Ford & Porsche Collect Road America GT Trophies

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Ryan Briscoe and Richard Westbrook raced to victory in the GT Le Mans class Sunday at Road America. (IMSA Photo)
Ryan Briscoe and Richard Westbrook raced to victory in the GT Le Mans class Sunday at Road America. (IMSA Photo)

ELKHART LAKE, Wis. – There’s something about Road America that agrees with Ford Chip Ganassi Racing.

On Sunday, a Ganassi entry captured the IMSA WeatherTech SportsCar Championship GT Le Mans win in the IMSA Road Race Showcase for the third straight year. Even better, the team’s two cars posted a 1-2 finish.

Ryan Briscoe and Richard Westbrook drove the No. 67 Ford GT to victory to repeat their win from 2018. Dirk Mueller and Joey Hand, who won the GTLM event on the Wisconsin circuit in 2017, finished second Sunday in the No. 66 Ford GT.

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“I think we’ve always run strong here and I think we were unlucky not to win the first year (2016), too,” said Briscoe, who earned his 19th career IMSA win. “It’s just a track that really suits the Ford GT. The long, fast corners and obviously now, it was more about the consistency than outright speed.

“We always come here with a lot of confidence and know that we’re going to have a good shot at winning,” Briscoe added. “To get a 1-2 was just fantastic.”

In a race void of full-course cautions and opting to go with just two pit stops, Briscoe and Westbrook led 34 of the 77 laps in GTLM, including the final 17 on the iconic 4.048-mile permanent road course.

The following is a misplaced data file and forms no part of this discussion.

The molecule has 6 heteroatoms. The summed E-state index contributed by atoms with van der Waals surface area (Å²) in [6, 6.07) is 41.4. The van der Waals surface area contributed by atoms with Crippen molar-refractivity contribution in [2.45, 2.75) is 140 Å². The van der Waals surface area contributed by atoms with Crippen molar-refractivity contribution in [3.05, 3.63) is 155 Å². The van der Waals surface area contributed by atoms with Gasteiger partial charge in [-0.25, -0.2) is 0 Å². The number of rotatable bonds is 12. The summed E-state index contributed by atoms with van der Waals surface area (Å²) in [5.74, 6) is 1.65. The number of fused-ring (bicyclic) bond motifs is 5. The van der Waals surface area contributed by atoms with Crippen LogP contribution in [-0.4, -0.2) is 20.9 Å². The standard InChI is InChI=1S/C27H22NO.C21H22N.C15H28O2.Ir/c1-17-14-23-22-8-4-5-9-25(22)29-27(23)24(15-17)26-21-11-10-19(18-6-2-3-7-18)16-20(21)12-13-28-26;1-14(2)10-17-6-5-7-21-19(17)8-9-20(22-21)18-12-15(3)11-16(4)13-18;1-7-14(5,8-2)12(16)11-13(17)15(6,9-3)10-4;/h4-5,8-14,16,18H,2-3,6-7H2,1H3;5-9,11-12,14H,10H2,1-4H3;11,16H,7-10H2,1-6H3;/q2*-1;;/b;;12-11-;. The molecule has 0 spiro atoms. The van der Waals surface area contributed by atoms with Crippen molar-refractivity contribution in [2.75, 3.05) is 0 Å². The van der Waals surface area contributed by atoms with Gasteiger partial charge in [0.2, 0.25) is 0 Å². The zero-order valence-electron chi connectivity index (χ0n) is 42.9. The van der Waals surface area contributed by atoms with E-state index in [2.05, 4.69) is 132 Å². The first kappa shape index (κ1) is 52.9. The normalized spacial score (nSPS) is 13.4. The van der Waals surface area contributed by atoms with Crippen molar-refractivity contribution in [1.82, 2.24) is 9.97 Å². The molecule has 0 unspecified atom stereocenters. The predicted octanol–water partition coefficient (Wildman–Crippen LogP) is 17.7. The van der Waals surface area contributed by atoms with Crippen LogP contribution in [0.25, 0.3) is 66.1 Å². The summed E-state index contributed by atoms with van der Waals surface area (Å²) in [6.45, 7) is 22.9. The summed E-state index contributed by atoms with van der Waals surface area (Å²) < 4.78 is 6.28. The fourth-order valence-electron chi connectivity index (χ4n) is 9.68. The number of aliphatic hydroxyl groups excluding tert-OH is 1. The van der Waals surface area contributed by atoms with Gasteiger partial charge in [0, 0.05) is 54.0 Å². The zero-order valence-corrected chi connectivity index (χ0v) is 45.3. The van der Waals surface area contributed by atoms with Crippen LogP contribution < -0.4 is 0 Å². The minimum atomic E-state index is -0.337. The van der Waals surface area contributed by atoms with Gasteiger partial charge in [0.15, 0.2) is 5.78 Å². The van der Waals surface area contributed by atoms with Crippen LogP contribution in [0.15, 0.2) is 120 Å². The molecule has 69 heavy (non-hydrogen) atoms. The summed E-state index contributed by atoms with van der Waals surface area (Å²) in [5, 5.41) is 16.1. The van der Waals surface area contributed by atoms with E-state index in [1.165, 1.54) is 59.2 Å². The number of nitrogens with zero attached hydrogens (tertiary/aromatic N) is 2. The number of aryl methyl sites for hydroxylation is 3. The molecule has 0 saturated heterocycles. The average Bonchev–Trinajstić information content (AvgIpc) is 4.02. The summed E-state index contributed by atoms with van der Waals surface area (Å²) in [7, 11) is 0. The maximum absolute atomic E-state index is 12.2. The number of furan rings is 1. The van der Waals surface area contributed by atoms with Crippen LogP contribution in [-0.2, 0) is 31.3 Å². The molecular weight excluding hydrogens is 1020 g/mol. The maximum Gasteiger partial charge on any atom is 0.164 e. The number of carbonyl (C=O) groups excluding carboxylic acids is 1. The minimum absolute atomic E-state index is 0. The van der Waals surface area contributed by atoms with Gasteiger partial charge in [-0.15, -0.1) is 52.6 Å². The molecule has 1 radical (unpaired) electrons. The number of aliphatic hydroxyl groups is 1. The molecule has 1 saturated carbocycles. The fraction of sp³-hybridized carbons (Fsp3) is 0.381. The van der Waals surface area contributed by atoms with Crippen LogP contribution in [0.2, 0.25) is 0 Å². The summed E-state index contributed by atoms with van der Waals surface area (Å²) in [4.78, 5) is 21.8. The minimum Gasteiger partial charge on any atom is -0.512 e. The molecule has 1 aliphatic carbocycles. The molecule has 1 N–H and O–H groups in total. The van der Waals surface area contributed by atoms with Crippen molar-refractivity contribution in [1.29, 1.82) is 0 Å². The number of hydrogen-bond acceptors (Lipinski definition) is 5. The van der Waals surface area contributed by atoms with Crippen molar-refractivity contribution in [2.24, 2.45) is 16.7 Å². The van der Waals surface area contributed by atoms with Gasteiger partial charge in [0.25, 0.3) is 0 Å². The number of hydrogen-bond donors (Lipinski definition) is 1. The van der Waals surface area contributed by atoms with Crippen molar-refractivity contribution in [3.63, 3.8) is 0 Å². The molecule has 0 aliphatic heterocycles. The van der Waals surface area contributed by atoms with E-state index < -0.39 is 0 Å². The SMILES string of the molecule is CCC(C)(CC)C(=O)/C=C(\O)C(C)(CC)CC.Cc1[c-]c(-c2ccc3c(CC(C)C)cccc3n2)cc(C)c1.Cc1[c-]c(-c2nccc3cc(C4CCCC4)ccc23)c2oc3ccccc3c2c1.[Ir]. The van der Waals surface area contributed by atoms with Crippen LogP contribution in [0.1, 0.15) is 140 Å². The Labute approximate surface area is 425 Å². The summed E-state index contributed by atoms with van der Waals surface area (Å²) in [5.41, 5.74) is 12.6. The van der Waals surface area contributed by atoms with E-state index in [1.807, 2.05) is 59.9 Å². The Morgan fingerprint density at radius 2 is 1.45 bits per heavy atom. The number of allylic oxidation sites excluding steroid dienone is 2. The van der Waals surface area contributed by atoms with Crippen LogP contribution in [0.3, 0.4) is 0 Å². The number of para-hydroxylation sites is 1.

“I think the yellow-free race played to our strength of long runs,” Briscoe added. “It was a pretty straightforward strategy of two stops. We were definitely better at the end of the stints than a lot of the other cars out there. We knew our advantage was going to be on old tires and that showed today. I think that’s where we made the difference.”

Starting second in GTLM, Briscoe took the lead on the opening stint, passing class pole sitter Oliver Gavin in the No. 4 Corvette Racing Chevrolet Corvette C7.R on Lap 19, about 40 minutes into the two-hour, 40-minute race. Briscoe turned over the car on a pit stop six laps later to Westbrook, who double-stinted the run to the checkered flag.

Westbrook took the lead for good when Antonio Garcia made the last of three pit stops for the No. 3 Corvette C7.R on Lap 60. It ended up being an extended stop to replace batteries in the Corvette, dropping the No. 3 to a fourth-place finish. From there, Westbrook was never threatened and crossed the finish line 10.657 seconds ahead of teammate Hand.

“The key was being good on the tires,” said Westbrook, who collected IMSA win No. 16. “Really, those last 10 laps on the stint were the important 10 laps, not the first 10 laps. If you fell of the cliff (in tire performance) like the Corvettes definitely did 20 laps into the stint, then you were toast.”

In addition to repeating at Road America, Briscoe and Westbrook claimed their second straight win this season, following a victory two weeks ago at Lime Rock Park. Westbrook noted the difference in race strategy from one win to the next.